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Embracing Social Media as a School

The American International School of Cape Town (AISCT) in South Africa has decided not to ban technology, not to run away from social media but instead run towards it, embrace it, use it, take advantage of it, and make it part of the curriculum by offering an elective class.

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Social media is everywhere, from phones to computers to adverts on the street. It affects our daily lives without us even realizing it, affecting how we dress, what we eat, what spikes our interests, all the way down to our viewpoint on life. Social media has a powerful effect on people, whether they are children or senior citizens. Many people underestimate the use of social media because it is usually used for entertainment, but it is all around us in so many platforms: Instagram, iMessage, Snapchat, Facebook, the list is endless.

Social Media students pose for a picture in the high school hallway while venturing through the school for photos and content to post online.
Social Media students pose for a picture in the high school hallway while venturing through the school for photos and content to post online.

Because of the power and potential dangers of social media, many schools have rules and regulations against it. Some schools do not even allow students to bring their phones or iPads to school. However, the world is changing, and everything is digital now. We all know that social media is very important in business, and it can be beneficial in education if used correctly. As a result, the American International School of Cape Town (AISCT) in South Africa has decided not to ban technology, not to run away from social media but instead run towards it, embrace it, use it, take advantage of it, make it part of the curriculum by offering an elective class where students take initiative on social media platforms, learning about them, and being responsible while representing the school.

That is how the class was created: the first-ever AISCT Social Media class, 16 high school students from all over the world interested in all aspects of social media. Often in class, they read and discuss articles on social media and technology. They discuss the advantages and disadvantages, the dangers and the benefits. They are currently reading a book by Emma Sadleir, South Africa’s leading social media legal expert. They have even studied and discussed the school’s technology and social media policy which is based on Sadleir’s policies. Regularly in class, they discuss different approaches to the usage of the internet at school as well as how to present the school positively in the public eye. Students have been given the opportunity to create and lead the school’s social media platforms, empowering them to practice the three pillars of AISCT: responsibility, integrity, and respect. The students and teacher even have a Social Media Whatsapp group which is very active.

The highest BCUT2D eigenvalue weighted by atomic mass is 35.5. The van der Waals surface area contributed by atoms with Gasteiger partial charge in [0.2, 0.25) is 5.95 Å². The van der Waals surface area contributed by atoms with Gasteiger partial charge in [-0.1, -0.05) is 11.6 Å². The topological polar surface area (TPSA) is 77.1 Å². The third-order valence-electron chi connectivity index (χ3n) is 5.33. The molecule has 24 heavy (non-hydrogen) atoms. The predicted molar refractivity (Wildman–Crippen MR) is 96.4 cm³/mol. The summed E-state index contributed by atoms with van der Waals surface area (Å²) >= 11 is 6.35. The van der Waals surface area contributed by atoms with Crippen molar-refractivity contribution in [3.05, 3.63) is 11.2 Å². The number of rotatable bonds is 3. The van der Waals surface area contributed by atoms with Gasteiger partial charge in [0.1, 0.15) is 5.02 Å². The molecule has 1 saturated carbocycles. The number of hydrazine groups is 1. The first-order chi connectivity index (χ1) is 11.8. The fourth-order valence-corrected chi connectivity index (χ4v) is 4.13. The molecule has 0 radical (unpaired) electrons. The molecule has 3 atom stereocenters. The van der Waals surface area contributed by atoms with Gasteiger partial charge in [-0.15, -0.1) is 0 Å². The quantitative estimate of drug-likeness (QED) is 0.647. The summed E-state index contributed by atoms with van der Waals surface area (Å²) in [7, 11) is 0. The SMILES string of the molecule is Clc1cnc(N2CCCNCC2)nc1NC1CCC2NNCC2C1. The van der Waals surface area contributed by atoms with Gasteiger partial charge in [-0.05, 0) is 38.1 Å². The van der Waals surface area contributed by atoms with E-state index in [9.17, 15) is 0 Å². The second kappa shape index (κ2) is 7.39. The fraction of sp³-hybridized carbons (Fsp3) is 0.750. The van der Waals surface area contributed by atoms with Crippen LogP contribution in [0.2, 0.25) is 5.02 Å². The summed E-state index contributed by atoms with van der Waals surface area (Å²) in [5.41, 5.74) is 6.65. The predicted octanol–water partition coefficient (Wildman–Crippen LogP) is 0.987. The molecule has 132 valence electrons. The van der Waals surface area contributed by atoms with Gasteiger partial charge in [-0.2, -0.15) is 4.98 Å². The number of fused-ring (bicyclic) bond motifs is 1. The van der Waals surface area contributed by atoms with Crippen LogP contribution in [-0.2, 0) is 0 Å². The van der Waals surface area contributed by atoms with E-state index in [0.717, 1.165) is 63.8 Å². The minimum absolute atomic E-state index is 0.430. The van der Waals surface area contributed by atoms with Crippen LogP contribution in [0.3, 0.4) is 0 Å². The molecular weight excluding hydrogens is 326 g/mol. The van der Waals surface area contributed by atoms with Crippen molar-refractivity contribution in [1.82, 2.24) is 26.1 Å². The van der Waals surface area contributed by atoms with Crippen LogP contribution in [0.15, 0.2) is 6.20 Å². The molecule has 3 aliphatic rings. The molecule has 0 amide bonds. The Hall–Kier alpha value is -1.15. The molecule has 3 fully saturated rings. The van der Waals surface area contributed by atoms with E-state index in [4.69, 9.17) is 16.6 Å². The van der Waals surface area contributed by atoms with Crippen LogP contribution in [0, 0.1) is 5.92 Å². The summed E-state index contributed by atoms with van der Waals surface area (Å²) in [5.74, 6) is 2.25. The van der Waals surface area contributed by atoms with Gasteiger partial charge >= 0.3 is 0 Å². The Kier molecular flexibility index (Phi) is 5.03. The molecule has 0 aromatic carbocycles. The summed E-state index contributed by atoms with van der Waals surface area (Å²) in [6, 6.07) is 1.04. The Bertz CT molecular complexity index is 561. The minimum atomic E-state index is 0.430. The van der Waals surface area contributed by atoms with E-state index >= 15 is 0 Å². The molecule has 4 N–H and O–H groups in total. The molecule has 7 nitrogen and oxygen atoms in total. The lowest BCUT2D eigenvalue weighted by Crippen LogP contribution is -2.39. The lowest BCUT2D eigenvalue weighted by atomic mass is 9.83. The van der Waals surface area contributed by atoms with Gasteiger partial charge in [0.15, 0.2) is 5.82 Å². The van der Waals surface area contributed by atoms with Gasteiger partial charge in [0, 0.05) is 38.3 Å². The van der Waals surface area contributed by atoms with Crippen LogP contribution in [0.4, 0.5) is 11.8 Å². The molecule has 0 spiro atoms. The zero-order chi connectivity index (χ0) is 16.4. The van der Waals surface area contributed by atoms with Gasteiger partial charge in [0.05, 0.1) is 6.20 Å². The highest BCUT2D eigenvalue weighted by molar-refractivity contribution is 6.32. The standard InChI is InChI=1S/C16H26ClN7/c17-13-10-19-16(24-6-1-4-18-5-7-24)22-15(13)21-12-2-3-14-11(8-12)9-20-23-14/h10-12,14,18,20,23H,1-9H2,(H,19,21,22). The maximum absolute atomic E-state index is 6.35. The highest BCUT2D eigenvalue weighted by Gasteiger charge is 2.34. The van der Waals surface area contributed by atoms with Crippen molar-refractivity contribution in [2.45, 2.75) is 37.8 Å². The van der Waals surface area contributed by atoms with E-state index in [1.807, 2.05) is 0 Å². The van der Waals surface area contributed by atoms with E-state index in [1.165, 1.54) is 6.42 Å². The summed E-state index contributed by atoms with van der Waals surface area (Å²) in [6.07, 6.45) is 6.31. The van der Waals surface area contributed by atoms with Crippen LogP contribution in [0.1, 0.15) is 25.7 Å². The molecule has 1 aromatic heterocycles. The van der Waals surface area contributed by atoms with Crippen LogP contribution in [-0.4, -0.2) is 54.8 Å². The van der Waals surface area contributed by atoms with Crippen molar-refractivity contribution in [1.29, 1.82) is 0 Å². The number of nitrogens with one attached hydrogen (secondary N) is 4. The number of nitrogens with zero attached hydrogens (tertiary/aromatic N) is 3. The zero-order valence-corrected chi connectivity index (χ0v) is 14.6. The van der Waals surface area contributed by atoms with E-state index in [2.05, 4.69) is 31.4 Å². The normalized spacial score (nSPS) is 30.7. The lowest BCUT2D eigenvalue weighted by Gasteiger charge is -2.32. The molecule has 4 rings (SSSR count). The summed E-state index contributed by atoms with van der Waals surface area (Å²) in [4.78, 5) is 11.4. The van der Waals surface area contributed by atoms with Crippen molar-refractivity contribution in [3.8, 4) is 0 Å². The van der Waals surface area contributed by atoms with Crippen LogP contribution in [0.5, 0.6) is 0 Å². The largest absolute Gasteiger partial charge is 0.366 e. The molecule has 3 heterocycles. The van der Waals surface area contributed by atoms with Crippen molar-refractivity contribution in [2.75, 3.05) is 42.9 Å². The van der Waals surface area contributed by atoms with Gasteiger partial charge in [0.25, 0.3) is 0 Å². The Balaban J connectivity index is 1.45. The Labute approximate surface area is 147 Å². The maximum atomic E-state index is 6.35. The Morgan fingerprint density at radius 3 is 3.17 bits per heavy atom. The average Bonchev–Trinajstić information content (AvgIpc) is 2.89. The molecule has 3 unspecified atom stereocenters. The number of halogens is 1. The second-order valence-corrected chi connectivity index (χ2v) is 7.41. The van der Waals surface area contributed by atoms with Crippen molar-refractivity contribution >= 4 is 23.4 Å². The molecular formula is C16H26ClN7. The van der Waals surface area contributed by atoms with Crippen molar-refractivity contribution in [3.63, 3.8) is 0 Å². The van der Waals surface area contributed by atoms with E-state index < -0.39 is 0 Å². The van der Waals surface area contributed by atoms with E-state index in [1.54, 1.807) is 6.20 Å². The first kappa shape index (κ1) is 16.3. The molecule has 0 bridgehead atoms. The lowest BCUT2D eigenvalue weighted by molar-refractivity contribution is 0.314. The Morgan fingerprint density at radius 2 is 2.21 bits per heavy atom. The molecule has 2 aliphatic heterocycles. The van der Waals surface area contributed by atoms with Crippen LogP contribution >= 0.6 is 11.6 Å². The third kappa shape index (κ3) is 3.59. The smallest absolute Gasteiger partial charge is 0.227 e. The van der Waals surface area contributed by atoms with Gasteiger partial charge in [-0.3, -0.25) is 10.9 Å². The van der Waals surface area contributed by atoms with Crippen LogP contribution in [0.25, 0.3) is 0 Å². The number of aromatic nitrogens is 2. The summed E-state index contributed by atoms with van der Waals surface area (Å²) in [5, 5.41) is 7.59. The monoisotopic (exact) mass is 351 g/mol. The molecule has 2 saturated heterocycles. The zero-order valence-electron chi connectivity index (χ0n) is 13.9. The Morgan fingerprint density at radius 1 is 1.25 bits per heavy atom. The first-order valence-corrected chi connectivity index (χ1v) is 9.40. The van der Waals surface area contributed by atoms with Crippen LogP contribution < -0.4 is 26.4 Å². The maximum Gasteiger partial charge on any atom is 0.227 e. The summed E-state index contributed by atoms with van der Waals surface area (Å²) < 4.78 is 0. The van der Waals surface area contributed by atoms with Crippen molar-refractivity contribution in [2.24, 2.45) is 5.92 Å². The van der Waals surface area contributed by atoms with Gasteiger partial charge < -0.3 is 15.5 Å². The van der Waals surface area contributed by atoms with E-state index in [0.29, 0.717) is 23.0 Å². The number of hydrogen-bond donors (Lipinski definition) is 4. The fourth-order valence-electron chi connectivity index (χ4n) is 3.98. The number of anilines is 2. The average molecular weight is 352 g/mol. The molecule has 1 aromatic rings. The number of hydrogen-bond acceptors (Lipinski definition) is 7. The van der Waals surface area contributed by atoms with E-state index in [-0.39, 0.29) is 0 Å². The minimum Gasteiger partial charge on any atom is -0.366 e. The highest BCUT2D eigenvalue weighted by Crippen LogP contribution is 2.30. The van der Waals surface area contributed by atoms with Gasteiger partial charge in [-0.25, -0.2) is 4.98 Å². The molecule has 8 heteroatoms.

Social Media students and their teacher Helen Petersen discuss what they would like to post on their Facebook page.
Social Media students and their teacher Helen Petersen discuss what they would like to post on their Facebook page.

Each week, the students photograph and collect images of what they find interesting in their community and give each a caption. As a group, they then debate what should and should not be posted online, keeping in mind that everything is public and “digital content can be dangerous content.” As a result, the class is very proud to announce that they recently created a new AISCT Facebook page, and it has grown immensely with many likes. Their next step is to create an AISCT Instagram account and then a Facebook alumni page. The students in charge of this project are excited to keep providing their community with updates on AISCT events and news and look forward to all the new exciting social media developments on the horizon.

The American International School of Cape Town (AISCT) is a private, not-for-profit co-educational institution founded in 1997. The school educates 500 students from 50 countries, ranging in age between 2 and 18 years.

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